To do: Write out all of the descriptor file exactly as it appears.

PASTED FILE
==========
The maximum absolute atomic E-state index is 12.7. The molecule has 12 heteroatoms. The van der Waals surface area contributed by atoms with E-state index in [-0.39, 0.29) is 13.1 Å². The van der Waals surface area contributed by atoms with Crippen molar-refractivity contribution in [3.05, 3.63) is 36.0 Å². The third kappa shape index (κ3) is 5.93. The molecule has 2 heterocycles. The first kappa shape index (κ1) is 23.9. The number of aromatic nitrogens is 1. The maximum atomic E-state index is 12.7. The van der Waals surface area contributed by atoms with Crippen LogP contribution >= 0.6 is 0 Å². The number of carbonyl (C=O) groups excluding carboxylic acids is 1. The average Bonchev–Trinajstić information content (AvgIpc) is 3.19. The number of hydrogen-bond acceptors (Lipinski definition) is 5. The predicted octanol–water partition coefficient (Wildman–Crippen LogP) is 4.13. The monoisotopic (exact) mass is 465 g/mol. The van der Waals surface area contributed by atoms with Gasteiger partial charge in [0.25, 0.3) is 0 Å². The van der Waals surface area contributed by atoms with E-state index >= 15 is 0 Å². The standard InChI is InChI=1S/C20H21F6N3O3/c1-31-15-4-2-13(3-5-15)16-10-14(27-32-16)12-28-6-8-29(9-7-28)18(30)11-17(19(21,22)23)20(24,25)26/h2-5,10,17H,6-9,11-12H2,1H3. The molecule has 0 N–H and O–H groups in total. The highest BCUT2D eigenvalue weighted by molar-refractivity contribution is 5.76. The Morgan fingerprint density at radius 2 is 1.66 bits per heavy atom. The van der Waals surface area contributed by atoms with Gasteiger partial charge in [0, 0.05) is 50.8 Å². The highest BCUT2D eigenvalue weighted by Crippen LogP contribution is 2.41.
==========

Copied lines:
The maximum absolute atomic E-state index is 12.7. The molecule has 12 heteroatoms. The van der Waals surface area contributed by atoms with E-state index in [-0.39, 0.29) is 13.1 Å². The van der Waals surface area contributed by atoms with Crippen molar-refractivity contribution in [3.05, 3.63) is 36.0 Å². The third kappa shape index (κ3) is 5.93. The molecule has 2 heterocycles. The first kappa shape index (κ1) is 23.9. The number of aromatic nitrogens is 1. The maximum atomic E-state index is 12.7. The van der Waals surface area contributed by atoms with Crippen LogP contribution >= 0.6 is 0 Å². The number of carbonyl (C=O) groups excluding carboxylic acids is 1. The average Bonchev–Trinajstić information content (AvgIpc) is 3.19. The number of hydrogen-bond acceptors (Lipinski definition) is 5. The predicted octanol–water partition coefficient (Wildman–Crippen LogP) is 4.13. The monoisotopic (exact) mass is 465 g/mol. The van der Waals surface area contributed by atoms with Gasteiger partial charge in [0.25, 0.3) is 0 Å². The van der Waals surface area contributed by atoms with E-state index >= 15 is 0 Å². The standard InChI is InChI=1S/C20H21F6N3O3/c1-31-15-4-2-13(3-5-15)16-10-14(27-32-16)12-28-6-8-29(9-7-28)18(30)11-17(19(21,22)23)20(24,25)26/h2-5,10,17H,6-9,11-12H2,1H3. The molecule has 0 N–H and O–H groups in total. The highest BCUT2D eigenvalue weighted by molar-refractivity contribution is 5.76. The Morgan fingerprint density at radius 2 is 1.66 bits per heavy atom. The van der Waals surface area contributed by atoms with Gasteiger partial charge in [0, 0.05) is 50.8 Å². The highest BCUT2D eigenvalue weighted by Crippen LogP contribution is 2.41.